Gotan Project’s Eduardo Makaroff and French Singer Catherine Ringer Discuss Their New Group Plaza Francia16 April, 2015
Plaza Francia is the new project from Gotan Project’s Eduardo Makaroff and Christoph Müller and French singer and actress Catherine Ringer, most famous for fronting one of France’s most famous bands of the eighties and nineties, Les Rita Mitsouko. They will be performing at London’s Koko on Thursday 23 April as part of La Linea Music Festival. S&C had the pleasure of interviewing Catherine and Eduardo, who were both exceedingly nice, to chat about Plaza Francia, tango music, and its importance to French and world culture.
Could you tell us how you became involved in Plaza Francia?
I was composing some new songs for my personal career, and was invited to sing two songs on a new album with many other singers. It was great and they were very pleased with me, so they asked me if I wanted to do the whole album. Also, I think it’s easier to just have one singer on tour! But, as I’m French, it’s good to begin a project with someone who is known. So we did a lot of shows, and now happy to come to London.
How does it compare to your previous work as a solo singer and in Les Rita MItsouko?
Well, yes, because I sing in Spanish, and the songs are tango and use the bandoneon [accordion-like instrument].
Is singing in Spanish a big challenge?
I love singing in other languages. I love French as well, but I’m good at other languages. It gives another atmosphere, another place. And I love listening to the emotion in music, even when you don’t understand the language. There’s no obligation.
You’ve played tango before, haven’t you?
Yes, because tango is in the French style. It’s been a love since about 1920, so a lot of songs are based on that rhythm. It’s not so far away, you know, very expressive, very euphoric, a lot of drama.
What’s the difference with Plaza Francia?
It’s different because it’s pop. It’s based on tango but there are pieces of rhythm & blues, or waltz. There are lots of things happening.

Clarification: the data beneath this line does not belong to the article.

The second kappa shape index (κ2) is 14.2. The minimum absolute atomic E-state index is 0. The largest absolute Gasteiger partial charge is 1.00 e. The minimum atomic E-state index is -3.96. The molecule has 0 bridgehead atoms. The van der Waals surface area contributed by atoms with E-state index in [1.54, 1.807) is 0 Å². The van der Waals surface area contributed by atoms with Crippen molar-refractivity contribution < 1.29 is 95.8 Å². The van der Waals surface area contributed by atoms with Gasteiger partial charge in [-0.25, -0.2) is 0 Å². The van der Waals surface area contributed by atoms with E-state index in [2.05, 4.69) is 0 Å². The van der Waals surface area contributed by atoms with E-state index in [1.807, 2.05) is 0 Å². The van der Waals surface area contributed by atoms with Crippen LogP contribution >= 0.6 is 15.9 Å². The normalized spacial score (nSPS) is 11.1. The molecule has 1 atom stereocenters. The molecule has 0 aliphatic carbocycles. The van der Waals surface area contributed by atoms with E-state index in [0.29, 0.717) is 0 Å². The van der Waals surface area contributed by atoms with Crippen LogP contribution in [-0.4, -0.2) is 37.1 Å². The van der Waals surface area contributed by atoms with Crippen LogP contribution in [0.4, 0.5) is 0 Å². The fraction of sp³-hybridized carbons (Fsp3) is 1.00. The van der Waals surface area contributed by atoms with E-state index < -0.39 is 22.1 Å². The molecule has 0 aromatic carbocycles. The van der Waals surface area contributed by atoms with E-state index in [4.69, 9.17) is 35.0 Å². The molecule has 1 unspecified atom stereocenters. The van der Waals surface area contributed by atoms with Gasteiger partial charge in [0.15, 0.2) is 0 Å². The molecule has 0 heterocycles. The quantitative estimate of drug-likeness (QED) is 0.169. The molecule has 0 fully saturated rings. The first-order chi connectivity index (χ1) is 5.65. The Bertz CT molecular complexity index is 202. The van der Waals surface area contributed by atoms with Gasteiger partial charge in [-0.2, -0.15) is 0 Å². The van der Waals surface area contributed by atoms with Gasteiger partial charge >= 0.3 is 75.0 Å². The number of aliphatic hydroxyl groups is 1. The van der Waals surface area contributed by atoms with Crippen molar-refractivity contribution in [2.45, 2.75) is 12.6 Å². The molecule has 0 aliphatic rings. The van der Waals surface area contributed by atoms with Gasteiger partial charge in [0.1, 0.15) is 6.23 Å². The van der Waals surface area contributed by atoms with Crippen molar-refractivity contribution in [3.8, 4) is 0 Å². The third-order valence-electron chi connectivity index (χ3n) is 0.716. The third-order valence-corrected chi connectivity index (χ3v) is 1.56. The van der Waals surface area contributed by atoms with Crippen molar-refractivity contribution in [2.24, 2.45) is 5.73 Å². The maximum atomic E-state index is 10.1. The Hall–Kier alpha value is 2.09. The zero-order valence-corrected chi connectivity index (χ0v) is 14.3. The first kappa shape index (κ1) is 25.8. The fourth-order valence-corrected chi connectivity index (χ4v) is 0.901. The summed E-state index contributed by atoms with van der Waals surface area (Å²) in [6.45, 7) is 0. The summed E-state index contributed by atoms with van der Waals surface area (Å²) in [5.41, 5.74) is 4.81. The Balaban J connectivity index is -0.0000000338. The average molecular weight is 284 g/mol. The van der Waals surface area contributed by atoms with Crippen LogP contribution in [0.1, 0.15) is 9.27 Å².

Do you have a favourite song on the album?
They’re different, but I like all the songs very much.
You’ve previously worked with Argentinean styles, as well as other music. Is Argentina a special place for you?
I’ve never been to Argentina but I know of Argentinean people in France. There’s a lot of freedom in the music, I think it’s fresh for our ears. A lot of suspense in the music! And it’s music to dance to. I love it for that.
What other Latin American music interests you?
I love Colombian and Peruvian music, the classic sound based on a three, 1-2-3, 1-2-3.
What other styles would you like to explore?
Since my career when I was 17, I’ve done a lot of different things. I love to experiment, with everything from classical European music, to reggae, to music from movies, to experimental modern music. Once I feel the beauty of the music I can jump in, and it’s a great experience each time.
Do you know Sounds and Colours?
They told me it’s a good magazine. Let’s take a look! [Eduardo goes online] Oh yes, very nice.
Where in Argentina are you from?
I was born in Buenos Aires. I came to Paris in 1990 to develop tango music, because tango history goes back and forth between Paris and Buenos Aires. Tango exploded in France at the beginning of the 20th century.
So tell us about tango.
It’s a very multicultural music style. During the 19th century, many European immigrants – from Italy, Spain and France – settled in Argentina. Nearby was a Spanish colony where a third of the population was of African origin, descendents of slaves who had been transported there. This mix of African and European culture produced tango. ‘Tango’ is an African word. ‘Milonga’ is an African word.
What do these words originally mean?